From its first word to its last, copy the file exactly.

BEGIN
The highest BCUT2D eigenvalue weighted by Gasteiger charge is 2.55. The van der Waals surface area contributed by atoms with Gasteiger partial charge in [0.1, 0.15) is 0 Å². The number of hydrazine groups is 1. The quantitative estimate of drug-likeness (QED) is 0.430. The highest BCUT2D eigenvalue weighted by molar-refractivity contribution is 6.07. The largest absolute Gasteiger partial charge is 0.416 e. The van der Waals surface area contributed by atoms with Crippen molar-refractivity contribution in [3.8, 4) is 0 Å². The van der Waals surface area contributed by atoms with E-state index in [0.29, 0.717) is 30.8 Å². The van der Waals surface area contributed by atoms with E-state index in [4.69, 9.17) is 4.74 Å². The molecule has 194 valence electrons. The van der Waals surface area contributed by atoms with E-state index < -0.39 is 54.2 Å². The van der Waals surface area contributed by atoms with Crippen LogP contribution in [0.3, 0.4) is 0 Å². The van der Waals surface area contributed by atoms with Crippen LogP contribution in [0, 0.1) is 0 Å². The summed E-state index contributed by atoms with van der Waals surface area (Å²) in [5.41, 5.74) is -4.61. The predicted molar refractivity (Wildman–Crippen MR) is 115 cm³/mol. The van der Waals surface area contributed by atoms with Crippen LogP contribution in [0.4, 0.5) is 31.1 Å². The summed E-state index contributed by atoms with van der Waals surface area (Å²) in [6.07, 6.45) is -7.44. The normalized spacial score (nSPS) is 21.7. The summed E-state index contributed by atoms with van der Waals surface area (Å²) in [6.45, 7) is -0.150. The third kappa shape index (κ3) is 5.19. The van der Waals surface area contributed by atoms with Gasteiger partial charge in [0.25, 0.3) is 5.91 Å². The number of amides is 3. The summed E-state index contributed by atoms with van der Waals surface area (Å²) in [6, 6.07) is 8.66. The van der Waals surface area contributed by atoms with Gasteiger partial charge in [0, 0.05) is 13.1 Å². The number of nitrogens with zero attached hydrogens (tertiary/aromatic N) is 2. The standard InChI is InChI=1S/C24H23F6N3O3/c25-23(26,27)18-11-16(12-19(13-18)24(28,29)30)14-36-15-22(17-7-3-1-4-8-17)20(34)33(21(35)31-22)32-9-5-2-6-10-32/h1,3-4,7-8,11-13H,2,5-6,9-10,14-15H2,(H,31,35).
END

The highest BCUT2D eigenvalue weighted by Gasteiger charge is 2.55. The van der Waals surface area contributed by atoms with Gasteiger partial charge in [0.1, 0.15) is 0 Å². The number of hydrazine groups is 1. The quantitative estimate of drug-likeness (QED) is 0.430. The highest BCUT2D eigenvalue weighted by molar-refractivity contribution is 6.07. The largest absolute Gasteiger partial charge is 0.416 e. The van der Waals surface area contributed by atoms with Crippen molar-refractivity contribution in [3.8, 4) is 0 Å². The van der Waals surface area contributed by atoms with E-state index in [0.29, 0.717) is 30.8 Å². The van der Waals surface area contributed by atoms with E-state index in [4.69, 9.17) is 4.74 Å². The molecule has 194 valence electrons. The van der Waals surface area contributed by atoms with E-state index < -0.39 is 54.2 Å². The van der Waals surface area contributed by atoms with Crippen LogP contribution in [0.3, 0.4) is 0 Å². The van der Waals surface area contributed by atoms with Crippen LogP contribution in [0, 0.1) is 0 Å². The summed E-state index contributed by atoms with van der Waals surface area (Å²) in [5.41, 5.74) is -4.61. The predicted molar refractivity (Wildman–Crippen MR) is 115 cm³/mol. The van der Waals surface area contributed by atoms with Crippen LogP contribution in [0.4, 0.5) is 31.1 Å². The summed E-state index contributed by atoms with van der Waals surface area (Å²) in [6.07, 6.45) is -7.44. The normalized spacial score (nSPS) is 21.7. The summed E-state index contributed by atoms with van der Waals surface area (Å²) in [6.45, 7) is -0.150. The third kappa shape index (κ3) is 5.19. The van der Waals surface area contributed by atoms with Gasteiger partial charge in [0.25, 0.3) is 5.91 Å². The number of amides is 3. The summed E-state index contributed by atoms with van der Waals surface area (Å²) in [6, 6.07) is 8.66. The van der Waals surface area contributed by atoms with Gasteiger partial charge in [0, 0.05) is 13.1 Å². The number of nitrogens with zero attached hydrogens (tertiary/aromatic N) is 2. The standard InChI is InChI=1S/C24H23F6N3O3/c25-23(26,27)18-11-16(12-19(13-18)24(28,29)30)14-36-15-22(17-7-3-1-4-8-17)20(34)33(21(35)31-22)32-9-5-2-6-10-32/h1,3-4,7-8,11-13H,2,5-6,9-10,14-15H2,(H,31,35).